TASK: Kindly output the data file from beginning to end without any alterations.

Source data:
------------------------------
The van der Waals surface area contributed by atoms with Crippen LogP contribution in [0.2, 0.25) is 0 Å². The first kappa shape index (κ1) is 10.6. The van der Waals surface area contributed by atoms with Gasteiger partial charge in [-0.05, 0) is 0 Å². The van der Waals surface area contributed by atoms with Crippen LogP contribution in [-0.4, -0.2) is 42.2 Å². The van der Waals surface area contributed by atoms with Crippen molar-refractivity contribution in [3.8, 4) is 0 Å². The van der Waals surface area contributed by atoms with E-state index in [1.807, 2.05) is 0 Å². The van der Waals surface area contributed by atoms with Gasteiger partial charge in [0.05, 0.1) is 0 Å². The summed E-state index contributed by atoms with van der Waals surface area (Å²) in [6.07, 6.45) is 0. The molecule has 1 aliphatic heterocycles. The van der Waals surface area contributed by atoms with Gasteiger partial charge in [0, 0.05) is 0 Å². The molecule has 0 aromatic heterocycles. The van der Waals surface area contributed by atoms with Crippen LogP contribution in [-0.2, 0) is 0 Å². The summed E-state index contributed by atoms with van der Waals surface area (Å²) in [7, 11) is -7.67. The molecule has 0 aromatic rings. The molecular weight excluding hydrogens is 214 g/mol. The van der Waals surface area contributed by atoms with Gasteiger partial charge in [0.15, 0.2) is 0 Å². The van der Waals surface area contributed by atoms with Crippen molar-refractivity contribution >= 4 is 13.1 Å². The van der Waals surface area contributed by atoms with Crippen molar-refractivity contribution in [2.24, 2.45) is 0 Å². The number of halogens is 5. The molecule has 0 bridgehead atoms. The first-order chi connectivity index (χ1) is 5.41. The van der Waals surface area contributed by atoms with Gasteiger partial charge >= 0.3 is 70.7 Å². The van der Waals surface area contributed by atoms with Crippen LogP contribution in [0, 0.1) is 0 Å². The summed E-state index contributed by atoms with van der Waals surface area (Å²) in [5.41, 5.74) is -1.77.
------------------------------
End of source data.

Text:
The van der Waals surface area contributed by atoms with Crippen LogP contribution in [0.2, 0.25) is 0 Å². The first kappa shape index (κ1) is 10.6. The van der Waals surface area contributed by atoms with Gasteiger partial charge in [-0.05, 0) is 0 Å². The van der Waals surface area contributed by atoms with Crippen LogP contribution in [-0.4, -0.2) is 42.2 Å². The van der Waals surface area contributed by atoms with Crippen molar-refractivity contribution in [3.8, 4) is 0 Å². The van der Waals surface area contributed by atoms with E-state index in [1.807, 2.05) is 0 Å². The van der Waals surface area contributed by atoms with Gasteiger partial charge in [0.05, 0.1) is 0 Å². The summed E-state index contributed by atoms with van der Waals surface area (Å²) in [6.07, 6.45) is 0. The molecule has 1 aliphatic heterocycles. The van der Waals surface area contributed by atoms with Gasteiger partial charge in [0, 0.05) is 0 Å². The molecule has 0 aromatic heterocycles. The van der Waals surface area contributed by atoms with Crippen LogP contribution in [-0.2, 0) is 0 Å². The summed E-state index contributed by atoms with van der Waals surface area (Å²) in [7, 11) is -7.67. The molecule has 0 aromatic rings. The molecular weight excluding hydrogens is 214 g/mol. The van der Waals surface area contributed by atoms with Gasteiger partial charge in [0.15, 0.2) is 0 Å². The van der Waals surface area contributed by atoms with Crippen molar-refractivity contribution >= 4 is 13.1 Å². The van der Waals surface area contributed by atoms with Crippen molar-refractivity contribution in [2.24, 2.45) is 0 Å². The number of halogens is 5. The molecule has 0 bridgehead atoms. The first-order chi connectivity index (χ1) is 5.41. The van der Waals surface area contributed by atoms with Gasteiger partial charge >= 0.3 is 70.7 Å². The van der Waals surface area contributed by atoms with Crippen LogP contribution in [0, 0.1) is 0 Å². The summed E-state index contributed by atoms with van der Waals surface area (Å²) in [5.41, 5.74) is -1.77.